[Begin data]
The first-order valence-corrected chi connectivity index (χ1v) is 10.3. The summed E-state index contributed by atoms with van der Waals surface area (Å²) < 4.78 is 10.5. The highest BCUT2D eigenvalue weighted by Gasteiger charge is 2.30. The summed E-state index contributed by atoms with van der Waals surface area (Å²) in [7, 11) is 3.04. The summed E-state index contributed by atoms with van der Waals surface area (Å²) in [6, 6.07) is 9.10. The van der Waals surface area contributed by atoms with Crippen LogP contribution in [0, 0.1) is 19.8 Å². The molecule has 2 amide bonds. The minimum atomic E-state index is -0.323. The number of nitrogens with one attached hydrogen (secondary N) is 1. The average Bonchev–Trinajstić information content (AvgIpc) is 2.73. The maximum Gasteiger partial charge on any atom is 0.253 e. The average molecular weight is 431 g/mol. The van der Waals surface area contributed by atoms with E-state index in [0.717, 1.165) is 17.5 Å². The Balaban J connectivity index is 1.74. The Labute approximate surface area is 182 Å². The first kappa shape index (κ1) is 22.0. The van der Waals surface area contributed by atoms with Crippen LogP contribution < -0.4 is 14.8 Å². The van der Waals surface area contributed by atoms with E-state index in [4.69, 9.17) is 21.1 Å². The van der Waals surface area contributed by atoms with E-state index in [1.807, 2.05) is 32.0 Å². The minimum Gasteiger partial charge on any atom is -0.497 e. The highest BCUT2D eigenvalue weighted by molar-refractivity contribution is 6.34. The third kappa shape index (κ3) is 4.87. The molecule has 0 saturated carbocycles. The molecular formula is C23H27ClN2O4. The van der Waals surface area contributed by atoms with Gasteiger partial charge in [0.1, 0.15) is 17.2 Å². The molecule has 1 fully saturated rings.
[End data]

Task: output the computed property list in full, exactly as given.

The first-order valence-corrected chi connectivity index (χ1v) is 10.3. The summed E-state index contributed by atoms with van der Waals surface area (Å²) < 4.78 is 10.5. The highest BCUT2D eigenvalue weighted by Gasteiger charge is 2.30. The summed E-state index contributed by atoms with van der Waals surface area (Å²) in [7, 11) is 3.04. The summed E-state index contributed by atoms with van der Waals surface area (Å²) in [6, 6.07) is 9.10. The van der Waals surface area contributed by atoms with Crippen LogP contribution in [0, 0.1) is 19.8 Å². The molecule has 2 amide bonds. The minimum atomic E-state index is -0.323. The number of nitrogens with one attached hydrogen (secondary N) is 1. The average Bonchev–Trinajstić information content (AvgIpc) is 2.73. The maximum Gasteiger partial charge on any atom is 0.253 e. The average molecular weight is 431 g/mol. The van der Waals surface area contributed by atoms with E-state index in [0.717, 1.165) is 17.5 Å². The Balaban J connectivity index is 1.74. The Labute approximate surface area is 182 Å². The first kappa shape index (κ1) is 22.0. The van der Waals surface area contributed by atoms with Crippen LogP contribution < -0.4 is 14.8 Å². The van der Waals surface area contributed by atoms with E-state index in [4.69, 9.17) is 21.1 Å². The van der Waals surface area contributed by atoms with E-state index in [1.807, 2.05) is 32.0 Å². The minimum Gasteiger partial charge on any atom is -0.497 e. The highest BCUT2D eigenvalue weighted by molar-refractivity contribution is 6.34. The third kappa shape index (κ3) is 4.87. The molecule has 0 saturated carbocycles. The molecular formula is C23H27ClN2O4. The van der Waals surface area contributed by atoms with Gasteiger partial charge in [0.1, 0.15) is 17.2 Å². The molecule has 1 fully saturated rings.